On free movement, Dominica’s Prime Minister, Roosevelt Skerrit, is, according to Barbados’s Prime Minister, to chair a group that will review the implications of “the processes to further simplify how people move and whether there should be further categories of persons who should be allowed to move”. A report will be presented to Heads in July.

There was also a focus on growing levels of crime across the region. Mottley said that the meeting had concluded that the issue required regional action to reinforce the efforts of individual governments, that worsening crime was also a public health issue, and that the Heads would consequently involve other stakeholders and experts to help address the deteriorating situation in many parts of the region.

“To that extent we believe that it is critical that we have full and frank discussions about how we as a region will begin to contain the difficulties that individual communities and countries are experiencing because of a change in behaviour, a change in values, a change in attitudes”, she said. Mottley also announced that Trinidad’s Prime Minister, Dr Keith Rowley, who has lead responsibility in CARICOM for security, would be hosting a multidisciplinary regional meeting on the subject “in the near future”.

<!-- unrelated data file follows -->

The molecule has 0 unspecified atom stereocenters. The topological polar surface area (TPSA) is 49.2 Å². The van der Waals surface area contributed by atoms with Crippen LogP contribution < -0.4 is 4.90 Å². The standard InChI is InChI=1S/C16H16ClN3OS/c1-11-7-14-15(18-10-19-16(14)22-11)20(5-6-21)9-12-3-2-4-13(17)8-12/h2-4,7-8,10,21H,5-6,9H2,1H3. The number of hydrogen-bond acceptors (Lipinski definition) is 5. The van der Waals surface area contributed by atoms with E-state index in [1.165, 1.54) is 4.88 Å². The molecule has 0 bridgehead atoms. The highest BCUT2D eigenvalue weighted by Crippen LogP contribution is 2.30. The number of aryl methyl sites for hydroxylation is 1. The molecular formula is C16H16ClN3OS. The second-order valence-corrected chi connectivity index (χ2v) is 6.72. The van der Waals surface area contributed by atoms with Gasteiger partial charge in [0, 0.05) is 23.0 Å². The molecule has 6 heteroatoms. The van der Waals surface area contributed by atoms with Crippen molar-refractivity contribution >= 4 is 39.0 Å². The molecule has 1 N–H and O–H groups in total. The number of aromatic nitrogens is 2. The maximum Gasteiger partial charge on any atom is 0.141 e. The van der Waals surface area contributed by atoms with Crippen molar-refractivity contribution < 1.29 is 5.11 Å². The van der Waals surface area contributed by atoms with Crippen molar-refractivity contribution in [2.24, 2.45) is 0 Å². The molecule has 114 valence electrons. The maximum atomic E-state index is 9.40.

The meeting also addressed the perennial problem of the lack of implementation by national governments of the measures agreed by the Heads. Mottley said that they were “firm of the view that we need to enhance the governance mechanisms.” To this end, it was agreed that Dr Ralph Gonsalves, the Prime Minister of St Vincent, will review the recommendations made by CARICOM’s technical working groups from 2003 “because of the need for us to guarantee implementation across all the member states”. Commenting on the issue, Mottley said that she anticipated that a report on the issue will be presented to Heads when they next meet.

The meetings also addressed a range of other issues including providing additional funding for the CARICOM Development Fund, maintaining a united front on the issue of blacklisting, threats to correspondent banking, the regional response to COVID-19, and climate change.

Most CARICOM Heads attended with the exception of President Granger of Guyana, Prime Minister Barrow of Belize, President Bouterse of Suriname and Jamaica’s Prime Minister Andrew Holness, who, it was announced, cancelled his participation to address pressing Cabinet and budgetary issues at home.

The intersessional meeting was characterised by the insistence of Barbados Prime Minister, who will hold the CARICOM chair until mid-year, on delivering outcomes that benefit Caribbean people. In her opening address to the meeting, Mottley had said that decisions “must have relevance to our people” and that “family comes before ideology”